Cold War 2.0

It is true that more and more Western politicians and analysts are talking about a new cold war. The expression “Cold War 2.0” is used to designate the growing tensions between Washington and Beijing, but also between the European Union and China. In March 2019, the European Commission officially declared China a “systemic rival”.

From China’s perspective, this terminology transfers outdated thinking from the 20th century to the 21st. Beijing tends to see the United States, its international partners and NATO as unilaterally seeking a confrontation with China, but also with Russia.

For example, Beijing says its multi-billion dollar Belt & Road Initiative (BRI) is only aimed at peaceful coexistence and cooperation with partner countries. Conversely, China claims that the West’s Indo-Pacific strategies are primarily aimed at countering Chinese interests, rather than providing a platform for development.

Political scientist Michal Lubina of the Jagiellonian University in Krakow, who has studied Russian-Chinese relations for many years, told DW the world is heading towards a new Cold War, with China as the West’s main adversary.

“Of course, the Indo-Pacific strategy is a kind of new containment of China,” he said, adding that Beijing is not entirely wrong to think that the West is organizing strategies to counter the Chinese power.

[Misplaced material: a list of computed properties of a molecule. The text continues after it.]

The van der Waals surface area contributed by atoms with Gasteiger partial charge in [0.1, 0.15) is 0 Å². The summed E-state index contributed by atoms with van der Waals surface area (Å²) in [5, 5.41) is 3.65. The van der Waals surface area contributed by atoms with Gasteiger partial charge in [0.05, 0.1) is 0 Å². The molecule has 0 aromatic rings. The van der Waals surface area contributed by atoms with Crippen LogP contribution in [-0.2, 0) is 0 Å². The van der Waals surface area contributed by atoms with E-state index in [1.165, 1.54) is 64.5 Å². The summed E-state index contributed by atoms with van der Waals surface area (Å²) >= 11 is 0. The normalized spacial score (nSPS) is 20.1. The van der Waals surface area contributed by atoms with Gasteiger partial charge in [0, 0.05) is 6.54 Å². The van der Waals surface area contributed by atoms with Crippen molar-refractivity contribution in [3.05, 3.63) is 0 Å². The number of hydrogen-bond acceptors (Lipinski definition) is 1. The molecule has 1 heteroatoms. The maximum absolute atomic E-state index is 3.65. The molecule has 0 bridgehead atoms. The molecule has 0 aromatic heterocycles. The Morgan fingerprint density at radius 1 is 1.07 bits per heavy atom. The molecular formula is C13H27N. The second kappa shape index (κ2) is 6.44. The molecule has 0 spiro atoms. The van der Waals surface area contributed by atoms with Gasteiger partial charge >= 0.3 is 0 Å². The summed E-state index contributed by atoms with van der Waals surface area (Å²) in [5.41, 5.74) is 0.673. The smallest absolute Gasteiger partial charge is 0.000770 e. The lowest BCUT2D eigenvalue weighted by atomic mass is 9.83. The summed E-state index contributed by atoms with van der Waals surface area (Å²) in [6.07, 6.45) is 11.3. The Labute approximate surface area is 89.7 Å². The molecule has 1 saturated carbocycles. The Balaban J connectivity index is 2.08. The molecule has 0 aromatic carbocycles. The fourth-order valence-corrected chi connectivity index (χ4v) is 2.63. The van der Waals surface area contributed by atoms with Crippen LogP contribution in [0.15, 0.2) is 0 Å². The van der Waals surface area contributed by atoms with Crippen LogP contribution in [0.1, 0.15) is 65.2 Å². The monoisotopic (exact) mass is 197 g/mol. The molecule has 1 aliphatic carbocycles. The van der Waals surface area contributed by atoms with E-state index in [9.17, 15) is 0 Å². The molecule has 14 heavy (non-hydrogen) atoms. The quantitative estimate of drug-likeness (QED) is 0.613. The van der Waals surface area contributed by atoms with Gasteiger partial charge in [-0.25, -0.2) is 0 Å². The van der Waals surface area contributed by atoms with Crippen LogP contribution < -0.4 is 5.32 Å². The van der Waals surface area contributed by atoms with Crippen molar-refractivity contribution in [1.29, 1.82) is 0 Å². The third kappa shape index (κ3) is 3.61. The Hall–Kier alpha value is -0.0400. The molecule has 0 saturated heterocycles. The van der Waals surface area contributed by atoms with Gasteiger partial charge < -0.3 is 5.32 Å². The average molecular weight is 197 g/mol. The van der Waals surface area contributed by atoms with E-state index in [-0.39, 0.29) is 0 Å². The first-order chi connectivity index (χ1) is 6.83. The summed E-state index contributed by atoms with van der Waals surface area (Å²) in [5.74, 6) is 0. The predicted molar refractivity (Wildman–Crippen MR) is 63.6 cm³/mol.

The “Cold War Mentality” of China and Russia

It takes two to dance in a cold war. Lubina points out that neither China nor Russia are selfless benefactors who are prevented from “contributing to world peace, stability and development”, as Wang Yi put it.

And no matter what Beijing says, it was not a Cold War mentality or an outdated 20th century pattern of thinking that sparked the war of aggression in Ukraine, but rather a decision of the Russian government. “There was no threat from Ukraine,” Lubina said.

The analyst said China’s rhetoric of a Cold War mentality and Russia’s justifications that its actions are meant to defend against NATO are hypocritical. Russia and China both think and act in Cold War categories.

“They think small and medium-sized countries don’t have a program,” Lubina said. “I would even go so far as to say that if Russia had taken Ukraine seriously, there would be no war. Because then they would also have taken the Ukrainian army seriously,” he added.

In Russia’s worldview, it is impossible to conceive of sovereign states like Ukraine using their sovereignty and deciding on their own in favor of democracy and closer ties with the European Union.

The fact that Taiwan, officially the Republic of China, has its own ideas about its future is also unacceptable to Beijing, which considers Taiwan a Chinese province.

And China’s behavior has made it clear that Beijing’s rulers see the world in spheres of influence in which a few major nations alone decide the world order.

As early as 2010, then Chinese Foreign Minister Yang Jiechi told Southeast Asian countries: “China is a great country. The other countries are small. It is simply a fact. Yang implied that Southeast Asian countries should bow to China’s claim to leadership, very much in the tradition of the Cold War.

(This article was originally written in German.)